Restructuring — company reorganisation, closures, mergers and acquisitions, downsizing, outsourcing, relocation, etc. — is necessary if companies are to remain competitive. . In operation since 2002, the European Restructuring Monitor (ERM) recorded over 14,000 cases of large scale individual company or organisation restructuring from 2002 to mid-2012 (Eurofound 2012).
Already before the crisis restructuring had become a permanent structural component of the economy. In this difficult context of the economic crisis, anticipating, managing, limiting and cushioning job losses, however they are caused (from mass redundancies following the closure of large companies to sporadic lay-offs in SMEs and the termination of contracts of casual workers), is increasingly challenging.
Transfer of undertakings (TUPE)
The Transfer of Undertakings (Protection of Employment) Regulations 2006 apply to what are known as ‘relevant transfers’ which may occur in a wide range of situations many of which are mentioned in the changing world of work (see above). The two broad categories where TUPE can occur are business transfers and service provisions changes; in this peripheral staff such as occupational health professionals have found themselves confronted by this jolly sounding process – but which turns out to be anything but.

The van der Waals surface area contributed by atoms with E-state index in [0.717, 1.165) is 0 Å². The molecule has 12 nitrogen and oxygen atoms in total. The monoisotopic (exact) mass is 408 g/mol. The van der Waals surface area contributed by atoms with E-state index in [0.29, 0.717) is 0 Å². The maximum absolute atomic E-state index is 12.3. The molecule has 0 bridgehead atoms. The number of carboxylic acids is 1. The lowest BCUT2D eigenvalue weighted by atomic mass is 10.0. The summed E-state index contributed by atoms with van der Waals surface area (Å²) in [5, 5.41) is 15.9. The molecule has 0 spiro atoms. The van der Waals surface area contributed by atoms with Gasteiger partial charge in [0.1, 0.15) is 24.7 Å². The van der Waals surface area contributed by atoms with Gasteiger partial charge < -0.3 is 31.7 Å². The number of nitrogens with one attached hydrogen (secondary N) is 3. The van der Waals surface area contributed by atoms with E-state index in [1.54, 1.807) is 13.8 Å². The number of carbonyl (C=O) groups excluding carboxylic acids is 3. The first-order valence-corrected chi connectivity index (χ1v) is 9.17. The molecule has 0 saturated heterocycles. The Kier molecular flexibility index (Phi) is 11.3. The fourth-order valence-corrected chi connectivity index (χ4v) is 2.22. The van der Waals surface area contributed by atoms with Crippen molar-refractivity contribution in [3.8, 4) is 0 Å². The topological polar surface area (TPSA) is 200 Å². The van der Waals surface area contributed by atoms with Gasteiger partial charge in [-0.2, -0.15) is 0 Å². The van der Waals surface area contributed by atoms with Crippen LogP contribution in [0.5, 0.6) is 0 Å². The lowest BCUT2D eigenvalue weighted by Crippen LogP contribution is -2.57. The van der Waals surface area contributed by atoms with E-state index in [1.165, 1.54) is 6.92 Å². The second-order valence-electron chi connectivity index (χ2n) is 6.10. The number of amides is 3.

The TUPE regulations apply if there is a transfer of an economic entity that retains its identity (such as an occupational health service). To decide if there is a stable economic entity that is capable of being transferred, the factors to consider include:
- Is the type of business being conducted by the transferee (incoming business’s) the same as the transferor’s (outgoing business)?
- Has there been a transfer of buildings and moveable property (although this is not essential)?
- What is the value of the assets at the time of the transfer?